This cake emerges from a century-old scandal of the past: the story of Rigó and Clara.
Rigó Jancsi, or “Johnny Rigó”, was a Hungarian Roma musician who played the violin with his orchestra. In a posh Paris restaurant frequented by the Belgian aristocrat Prince Joseph de Caraman-Chimay and his wife Princess Clara, Johnny first encountered Clara. Prince Joseph had married Clara Ward, a 16 year old American heiress, socialite, and true beauty who was the daughter of the wealthiest man in the Midwest, E.B Ward. Clara was said to be instantly fascinated by Rigó’s music but even more so mesmerized by his passionate black eyes. Sources say that Clara’s fascination led her to slip her diamond ring off her finger and slip onto Johnny’s pinky – a racy gesture even by French standards.
In December 1896, Prince Joseph sent a telegram to Clara’s family in the US, that simply said, ‘Gone with the Gypsy’. Clara had eloped with Rigó, leaving behind her husband and two children. The scandalous affair was widely talked about in the press where reports of Johnny leaving his wife and Clara her husband for each other were discussed.
They trekked their way to Hungary where they later married. Soon after in Budapest a cube-shaped chocolate cake called “ Rigó Jancsi” appeared in a nod to the scandal. Some sources say that Rigo masterminded this recipe with help; some say he bought this pastry for his love, Clara. No matter what they say, Rigo Jancsi had become a chocolate cake celebrating the romance of the violinist and the Princess.
If I left you here with the story of Rigó and Clara it would be like how Downton Abbey leaves us hanging on Christmas Night with its season finale. I won’t do that to you because I hate not knowing the end. Sources say that Clara and Johnny travelled together for a few years, with Clara teaching Johnny how to read and write. Soon after they were married they too were separated because of Johnny’s unfaithfulness. Both went their own way, with Johnny journeying to the United States and joining the Broadway orchestra in New York. Clara, known for her beauty and popularity, began posing for ‘poses plastiques‘ to earn her living. She went on to marry a Spanish waiter she met on a train but her true love – and her last husband- was an Italian station master of a railroad. Clara died at the young age of 43 in Padua, Italy.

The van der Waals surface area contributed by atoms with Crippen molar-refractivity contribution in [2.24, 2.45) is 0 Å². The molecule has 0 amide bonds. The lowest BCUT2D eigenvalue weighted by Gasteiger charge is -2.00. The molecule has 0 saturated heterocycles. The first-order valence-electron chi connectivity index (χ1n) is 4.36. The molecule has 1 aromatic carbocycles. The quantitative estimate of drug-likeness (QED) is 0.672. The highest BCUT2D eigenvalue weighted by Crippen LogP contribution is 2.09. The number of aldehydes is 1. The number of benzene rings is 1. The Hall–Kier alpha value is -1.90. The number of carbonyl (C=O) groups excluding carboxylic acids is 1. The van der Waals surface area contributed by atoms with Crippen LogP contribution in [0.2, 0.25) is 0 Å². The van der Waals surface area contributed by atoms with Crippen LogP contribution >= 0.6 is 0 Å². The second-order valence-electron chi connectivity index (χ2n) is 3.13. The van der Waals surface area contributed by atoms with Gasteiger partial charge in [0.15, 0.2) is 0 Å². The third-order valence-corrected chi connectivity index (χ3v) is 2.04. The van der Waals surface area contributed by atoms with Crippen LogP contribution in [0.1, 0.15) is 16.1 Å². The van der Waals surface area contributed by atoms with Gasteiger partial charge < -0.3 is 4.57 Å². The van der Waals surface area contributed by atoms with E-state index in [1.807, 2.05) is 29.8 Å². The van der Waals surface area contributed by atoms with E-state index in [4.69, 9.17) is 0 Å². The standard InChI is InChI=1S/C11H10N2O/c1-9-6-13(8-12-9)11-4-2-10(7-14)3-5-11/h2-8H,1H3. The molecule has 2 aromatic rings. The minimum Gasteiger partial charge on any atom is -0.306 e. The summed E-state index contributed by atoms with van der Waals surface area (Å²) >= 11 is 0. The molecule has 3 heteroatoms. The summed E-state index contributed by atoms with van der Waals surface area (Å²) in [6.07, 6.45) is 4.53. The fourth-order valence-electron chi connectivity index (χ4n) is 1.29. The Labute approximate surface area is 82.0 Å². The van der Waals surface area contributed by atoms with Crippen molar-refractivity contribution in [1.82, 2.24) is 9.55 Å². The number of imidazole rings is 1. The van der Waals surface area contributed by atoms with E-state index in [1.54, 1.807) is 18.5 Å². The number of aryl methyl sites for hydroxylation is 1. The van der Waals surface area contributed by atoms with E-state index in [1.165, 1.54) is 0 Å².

The original recipe for this cake calls for a richer cake base and is to be served in little squares. My first taste of this cake was at the St. John’s Farmers Market a few years back and I remember how light and airy – yet rich – it had tasted. It was not hard to deconstruct the individual components. My version includes a butter-less chocolate sponge because I would rather cut out butter whenever I can. As you can see, the cake I made has nothing square about it because of my preference for a more rustic assembly that takes less precision and time. Nonetheless, the cake melts in your mouth and makes you realize how delicious “sin” can be.
The cake is also known as “Gypsy John” but I rather call it Rigó Jancsi. Rigó Jancsi has a ring to it that has the ability to transform a chocolate mousse cake into something else: more exotic, less ordinary, and more intriguing. A slice of Rigó Jancsi cannot be eaten without wondering about the “scandalous love affair” it will forever be linked with.
And, just like love, Rigó Jancsi should be served at room temperature.
Rigó Jancsi~ A traditional Hungarian and Viennese Celebration Cake
- Egg: 3
- Sugar: 2/3 cup
- Flour: 1/2 cup
- Coco Powder: 1/4 cup
- Pure Apricot Jam: 1 and 1/2 cup
- Rum: 2 Tbsp (optional) Not used in this recipe as all cakes I make NEEDS to be child friendly!
For Chocolate Mousse:
- Whipping Cram: 1 and 1/2 cup
- Sugar: 2 Tbsp
- Bittersweet Chocolate Chip: 1/2 cup
- Unsalted Butter: 1 Tbsp
For Chocolate Top:
- Bittersweet Chocolate Chip: 1 cup
- Unsalted Butter 1/4 cup
- Preheat oven to 350F.
- Prepare a 9 inch cake tin (or a jelly roll pan) by lining with parchment paper.
- Whisk room temperature eggs and sugar together in an electric mixer until frothy and ribbon like consistency.
- Sieve flour and coco powder together.
- Slowly incorporate the flour/coco powder mixture into the egg mixture taking care not to over mix thereby deflating the air bubbles. Work quickly.
- Pour into prepared pan and let bake for 25 mins for round pan and 15 mins for jelly roll pan or until cake springs back when touched in the centre.
- Let cool.
- Slice cake in the middle and apply the warmed apricot jam (if using rum, mix with jam) in a thin layer on the two sides (cut sides of the cake for round tin) set aside.
- In a microwaveable bowl microwave the chocolate chips and the butter to melt. Check every 10 seconds to stir or else it can bun very easily.
- Thoroughly mix the chocolate till it reaches pudding like consistency. Cool slightly.
- Whip the cream wit he sugar till it becomes thick and yogurt like.
- Take a little bit of the cream and add it to the chocolate and mix it by hand throughly.
- Now add the chocolate mixture to the rest of the cream and beat slowly till it reaches a mousse like consistency. Be careful not to over beat.
- Mix the chocolate chips and butter the same way in the microwave.
- The mixture should be shiny and a loose.
- Place one portion of the cake on your serving platter with jam side up.
- Pour chocolate mousse and spread.
- It should be thick and high.
- Invert the other slice of cake with jam side down to the mousse.
- Pour the molten chocolate and spread on top.
- Let the chocolate set for half hour for easy slicing.
- Serve at room temperature.